Out of the grass emerges a juvenile fox.  Just having gone out on his own, the young fox is certainly not big enough to be a threat to her herd.  He is curious, but not hungry.  He smells of meat from the dead carcass of a rabbit he scavenged the night before.  He is tired and hunting mostly for a den to sleep and be safe and start his adult life.  He scared the horses through his presence, but is not interested in them.

Ah, the mare has indentified the fox.  He is small.  He is lethargic.  No threat, at least not immediately.  The mare moves her herd away, just to be sure!  Not because the young fox is a direct threat, but because his presence makes her herd tense.  Tension, the mare knows, is not healthy for her herd.    Death is the ending of life quickly.  But stress is a slow death.  Stress would make her herd stop eating, drinking or behaving normally.A predator comes and goes.  Stress comes and stays.  She moves them away from the travels of the fox, so her herd can relax again and return to normality.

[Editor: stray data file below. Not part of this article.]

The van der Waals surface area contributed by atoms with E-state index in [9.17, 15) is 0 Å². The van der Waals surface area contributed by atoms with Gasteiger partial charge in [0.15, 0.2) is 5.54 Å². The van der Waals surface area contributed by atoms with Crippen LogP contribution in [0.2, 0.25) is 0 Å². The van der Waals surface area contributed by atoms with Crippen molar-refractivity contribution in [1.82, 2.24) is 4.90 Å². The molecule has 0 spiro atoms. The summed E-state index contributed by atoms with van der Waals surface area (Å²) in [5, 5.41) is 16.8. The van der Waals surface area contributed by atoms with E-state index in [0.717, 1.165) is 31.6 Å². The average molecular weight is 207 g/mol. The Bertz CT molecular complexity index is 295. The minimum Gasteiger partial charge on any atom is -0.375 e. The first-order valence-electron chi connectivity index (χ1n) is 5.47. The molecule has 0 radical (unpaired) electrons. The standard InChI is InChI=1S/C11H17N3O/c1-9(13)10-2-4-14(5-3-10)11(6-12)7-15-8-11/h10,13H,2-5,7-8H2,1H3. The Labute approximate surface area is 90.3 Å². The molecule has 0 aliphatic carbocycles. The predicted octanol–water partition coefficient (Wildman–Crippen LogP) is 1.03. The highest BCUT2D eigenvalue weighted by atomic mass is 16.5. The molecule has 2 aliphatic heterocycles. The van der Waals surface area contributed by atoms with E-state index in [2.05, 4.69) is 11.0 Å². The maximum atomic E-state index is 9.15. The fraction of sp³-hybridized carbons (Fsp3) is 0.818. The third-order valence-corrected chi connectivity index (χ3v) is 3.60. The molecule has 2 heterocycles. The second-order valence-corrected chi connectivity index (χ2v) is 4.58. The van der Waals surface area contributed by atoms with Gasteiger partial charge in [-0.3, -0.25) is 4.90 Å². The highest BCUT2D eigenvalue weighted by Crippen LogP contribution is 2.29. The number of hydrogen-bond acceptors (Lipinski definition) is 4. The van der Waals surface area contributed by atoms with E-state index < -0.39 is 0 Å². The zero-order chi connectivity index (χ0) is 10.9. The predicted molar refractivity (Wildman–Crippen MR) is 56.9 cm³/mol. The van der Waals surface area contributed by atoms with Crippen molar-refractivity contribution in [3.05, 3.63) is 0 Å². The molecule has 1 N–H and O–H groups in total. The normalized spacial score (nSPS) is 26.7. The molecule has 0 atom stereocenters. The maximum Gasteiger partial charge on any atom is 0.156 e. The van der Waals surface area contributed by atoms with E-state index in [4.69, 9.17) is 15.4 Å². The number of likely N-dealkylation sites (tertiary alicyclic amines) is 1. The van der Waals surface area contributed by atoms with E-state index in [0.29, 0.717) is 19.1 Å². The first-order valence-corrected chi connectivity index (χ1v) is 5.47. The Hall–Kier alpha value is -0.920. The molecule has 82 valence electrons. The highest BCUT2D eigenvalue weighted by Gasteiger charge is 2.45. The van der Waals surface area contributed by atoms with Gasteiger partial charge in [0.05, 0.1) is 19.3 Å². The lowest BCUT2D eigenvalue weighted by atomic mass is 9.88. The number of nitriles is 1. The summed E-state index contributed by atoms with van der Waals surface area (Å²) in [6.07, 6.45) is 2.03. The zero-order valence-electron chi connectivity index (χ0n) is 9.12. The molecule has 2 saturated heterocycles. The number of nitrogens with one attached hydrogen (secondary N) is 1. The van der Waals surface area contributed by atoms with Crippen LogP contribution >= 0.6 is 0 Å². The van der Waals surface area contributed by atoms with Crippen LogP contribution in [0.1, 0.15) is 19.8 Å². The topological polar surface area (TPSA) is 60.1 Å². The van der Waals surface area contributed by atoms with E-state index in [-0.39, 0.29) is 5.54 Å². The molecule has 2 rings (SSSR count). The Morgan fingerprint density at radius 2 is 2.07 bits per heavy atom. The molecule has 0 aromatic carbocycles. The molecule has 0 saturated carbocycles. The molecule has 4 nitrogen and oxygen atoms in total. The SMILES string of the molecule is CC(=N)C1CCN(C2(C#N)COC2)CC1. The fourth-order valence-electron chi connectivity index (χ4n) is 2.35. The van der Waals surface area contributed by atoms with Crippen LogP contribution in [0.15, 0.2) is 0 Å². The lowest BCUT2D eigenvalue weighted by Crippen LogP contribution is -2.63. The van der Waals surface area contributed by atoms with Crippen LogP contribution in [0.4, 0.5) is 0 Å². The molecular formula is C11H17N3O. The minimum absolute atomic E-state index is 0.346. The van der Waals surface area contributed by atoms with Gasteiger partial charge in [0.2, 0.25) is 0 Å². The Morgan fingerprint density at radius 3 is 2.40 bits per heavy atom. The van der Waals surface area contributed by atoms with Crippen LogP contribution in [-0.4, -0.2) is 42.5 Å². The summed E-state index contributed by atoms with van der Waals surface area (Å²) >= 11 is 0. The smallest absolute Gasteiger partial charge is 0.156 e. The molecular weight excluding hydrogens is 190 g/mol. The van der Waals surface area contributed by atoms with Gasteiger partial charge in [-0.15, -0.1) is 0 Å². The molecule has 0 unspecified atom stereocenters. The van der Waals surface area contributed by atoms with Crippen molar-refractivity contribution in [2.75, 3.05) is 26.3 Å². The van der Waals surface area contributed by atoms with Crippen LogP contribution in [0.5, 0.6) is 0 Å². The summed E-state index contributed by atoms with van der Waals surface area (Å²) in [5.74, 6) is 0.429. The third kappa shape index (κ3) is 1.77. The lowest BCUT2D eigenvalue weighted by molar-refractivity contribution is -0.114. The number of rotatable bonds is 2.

I believe that Horsemanship is now moving in this direction.  A lot of trainers have evolved way past the Prey vs Predator theories of behavioural conditioning and have gone deeper into understanding the deeper tensions, stresses, fears held by horses and humans alike.  Understanding how deeply held problems, that the horse or human may or may not be aware of, and how these forces interact is an incredibly interesting and powerful way of working with horses.  It has personally brought me some amazing moments and great personal satisfaction.